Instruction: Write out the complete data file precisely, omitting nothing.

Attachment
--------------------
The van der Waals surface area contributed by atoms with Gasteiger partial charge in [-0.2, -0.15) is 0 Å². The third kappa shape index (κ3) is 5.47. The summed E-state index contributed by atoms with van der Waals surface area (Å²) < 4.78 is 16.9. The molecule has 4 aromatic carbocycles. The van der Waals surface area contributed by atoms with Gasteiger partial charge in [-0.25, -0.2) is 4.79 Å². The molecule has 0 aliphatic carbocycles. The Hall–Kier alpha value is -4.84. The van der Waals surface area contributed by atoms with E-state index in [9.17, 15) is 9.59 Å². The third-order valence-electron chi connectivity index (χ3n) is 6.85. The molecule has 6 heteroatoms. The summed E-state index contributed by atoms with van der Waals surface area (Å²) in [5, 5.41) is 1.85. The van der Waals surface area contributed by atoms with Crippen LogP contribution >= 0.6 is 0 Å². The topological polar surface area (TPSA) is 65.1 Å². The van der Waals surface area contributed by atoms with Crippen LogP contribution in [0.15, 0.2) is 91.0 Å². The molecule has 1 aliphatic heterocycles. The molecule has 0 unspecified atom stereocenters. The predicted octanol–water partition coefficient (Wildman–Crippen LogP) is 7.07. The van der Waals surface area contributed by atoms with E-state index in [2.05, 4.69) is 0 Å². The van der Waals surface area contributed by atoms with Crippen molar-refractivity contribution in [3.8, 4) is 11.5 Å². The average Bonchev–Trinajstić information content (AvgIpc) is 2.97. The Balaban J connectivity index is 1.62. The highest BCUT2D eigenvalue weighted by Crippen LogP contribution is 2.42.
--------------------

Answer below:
The van der Waals surface area contributed by atoms with Gasteiger partial charge in [-0.2, -0.15) is 0 Å². The third kappa shape index (κ3) is 5.47. The summed E-state index contributed by atoms with van der Waals surface area (Å²) < 4.78 is 16.9. The molecule has 4 aromatic carbocycles. The van der Waals surface area contributed by atoms with Gasteiger partial charge in [-0.25, -0.2) is 4.79 Å². The molecule has 0 aliphatic carbocycles. The Hall–Kier alpha value is -4.84. The van der Waals surface area contributed by atoms with E-state index in [9.17, 15) is 9.59 Å². The third-order valence-electron chi connectivity index (χ3n) is 6.85. The molecule has 6 heteroatoms. The summed E-state index contributed by atoms with van der Waals surface area (Å²) in [5, 5.41) is 1.85. The van der Waals surface area contributed by atoms with Crippen LogP contribution >= 0.6 is 0 Å². The topological polar surface area (TPSA) is 65.1 Å². The van der Waals surface area contributed by atoms with Crippen LogP contribution in [0.15, 0.2) is 91.0 Å². The molecule has 1 aliphatic heterocycles. The molecule has 0 unspecified atom stereocenters. The predicted octanol–water partition coefficient (Wildman–Crippen LogP) is 7.07. The van der Waals surface area contributed by atoms with E-state index in [2.05, 4.69) is 0 Å². The van der Waals surface area contributed by atoms with Crippen molar-refractivity contribution in [3.8, 4) is 11.5 Å². The average Bonchev–Trinajstić information content (AvgIpc) is 2.97. The Balaban J connectivity index is 1.62. The highest BCUT2D eigenvalue weighted by Crippen LogP contribution is 2.42.